• 1 tablespoon finely chopped fresh parsley
  • 1/4 teaspoon dried oregano
  • 1/4 teaspoon dried rosemary
  • 1/8 teaspoon crushed red pepper flakes
  • 1 pound cooked fresh angel-hair pasta
  • 1/2 cup grated Parmesan cheese


  • Melt butter in Dutch oven over medium heat. Saute onions, carrots and broccoli in butter for 5 minutes. Add mushrooms, squash and garlic. Saute 2 minutes. Add all remaining ingredients except pasta and cheese; stir well. Bring to simmer, then cook 8 to 10 minutes or until vegetables are tender and flavors are well blended. Serve over cooked angel hair pasta.


Calories: 814kcal | Carbohydrates: 111g | Protein: 28g | Fat: 30g | Saturated Fat: 17g | Cholesterol: 72mg | Sodium: 885mg | Potassium: 1443mg | Fiber: 11g | Sugar: 14g | Vitamin A: 5960IU | Vitamin C: 130.4mg | Calcium: 282mg | Iron: 4.4mg
Tried this recipe?Mention @CopyKatRecipes or tag #CopyKatRecipes!

About Stephanie Manley

I recreate your favorite restaurant recipes, so you can prepare these dishes at home. I help you cook dinner, and serve up dishes you know your family will love. You can find most of the ingredients for all of the recipes in your local grocery store.

Stephanie is the author of CopyKat.com's Dining Out in the Home, and CopyKat.com's Dining Out in the Home 2.

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Reader Interactions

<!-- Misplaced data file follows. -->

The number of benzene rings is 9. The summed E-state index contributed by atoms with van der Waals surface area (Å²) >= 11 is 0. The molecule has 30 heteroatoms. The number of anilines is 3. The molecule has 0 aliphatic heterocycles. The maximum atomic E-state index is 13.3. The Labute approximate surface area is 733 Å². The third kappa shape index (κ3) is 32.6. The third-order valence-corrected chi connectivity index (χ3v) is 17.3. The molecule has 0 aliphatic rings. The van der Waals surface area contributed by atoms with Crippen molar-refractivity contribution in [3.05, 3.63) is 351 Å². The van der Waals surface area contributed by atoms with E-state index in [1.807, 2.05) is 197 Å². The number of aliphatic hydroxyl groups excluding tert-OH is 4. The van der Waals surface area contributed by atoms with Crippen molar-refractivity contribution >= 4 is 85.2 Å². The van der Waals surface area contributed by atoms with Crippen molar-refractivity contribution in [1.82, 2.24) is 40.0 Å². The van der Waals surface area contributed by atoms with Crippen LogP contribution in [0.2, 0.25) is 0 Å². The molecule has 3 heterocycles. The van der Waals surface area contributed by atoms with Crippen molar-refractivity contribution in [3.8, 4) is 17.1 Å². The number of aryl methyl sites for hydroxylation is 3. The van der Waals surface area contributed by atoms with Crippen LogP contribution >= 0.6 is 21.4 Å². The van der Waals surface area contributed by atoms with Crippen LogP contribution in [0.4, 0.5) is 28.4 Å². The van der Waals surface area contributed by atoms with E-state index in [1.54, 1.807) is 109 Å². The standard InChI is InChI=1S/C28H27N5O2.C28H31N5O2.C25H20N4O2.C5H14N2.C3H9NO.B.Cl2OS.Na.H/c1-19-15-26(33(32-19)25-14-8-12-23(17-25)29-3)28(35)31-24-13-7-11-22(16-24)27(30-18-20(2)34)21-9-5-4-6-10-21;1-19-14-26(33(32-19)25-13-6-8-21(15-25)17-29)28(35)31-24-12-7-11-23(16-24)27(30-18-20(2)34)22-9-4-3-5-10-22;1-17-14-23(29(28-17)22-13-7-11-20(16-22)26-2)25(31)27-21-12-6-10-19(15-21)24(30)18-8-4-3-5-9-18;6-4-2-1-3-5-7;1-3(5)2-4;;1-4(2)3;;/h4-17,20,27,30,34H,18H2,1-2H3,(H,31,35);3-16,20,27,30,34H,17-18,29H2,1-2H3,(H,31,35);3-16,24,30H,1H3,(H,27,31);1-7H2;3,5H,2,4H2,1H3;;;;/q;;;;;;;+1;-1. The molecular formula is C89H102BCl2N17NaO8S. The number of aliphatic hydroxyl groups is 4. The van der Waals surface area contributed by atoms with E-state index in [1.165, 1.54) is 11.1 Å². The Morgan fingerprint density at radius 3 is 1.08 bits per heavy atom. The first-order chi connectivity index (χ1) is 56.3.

1. SammyT

    5 stars
    This recipe can be made vegan (and healthier) by switching olive oil for the butter and leaving out the cheese. This helps the taste of the vegetables shine more.

  2. Liz Nelson

    5 stars
    I loved this recipe! This was so good with all the vegetables this was not a heavy meal! I served for to my girlfriends for girls night out and several of them asked for the recipe! It was a hit! Thank you!

  3. Susan Remus

    I like the recipes and love to experiment with new recipes. Is there a way you can “add” the nutritional information for these recipes?
    As a diabetic, I need this information to determine my food and insulin needs.

    • Stephanie

      I do not offer this feature at this time. My father died due to complications caused by diabetes. I am not a trained nutritionist, and honestly, I don’t feel I am qualified to present this information, because I don’t want to be wrong. I know how important this is, until I can hire a trained nutritionist, or find a program that is highly reliable, I don’t feel I can offer you this information.

    • Sarah Merrill

      Sparkpeople.com has a feature where you can put in the ingredients and amounts of each in a recipe, and put in how many servings the recipe makes, and it will give you detailed nutrition information per serving. I often find recipes that have only the calories, fat, carbs, and sometimes protein, and I use SP to get the full info – I’m severely anemic, so I’m always wanting to know how much iron is in a dish, which is something most websites and magazines leave out!

  4. Cindy S.

    I like to saute chicken tenders bites in olive oil with 2 cloves of garlic and add to pasta. Also are you ready for this. The next day I make rice, heat up the Primavera and I add soy sauce to it, and bam I have Chinese, it is fantastic!

  5. Metal Detecting Finds

    Ooooh, I tried this last night at Olive Garden and was surprised at how fresh and simple it was. Thanks for providing this recipe! I can’t wait to try it!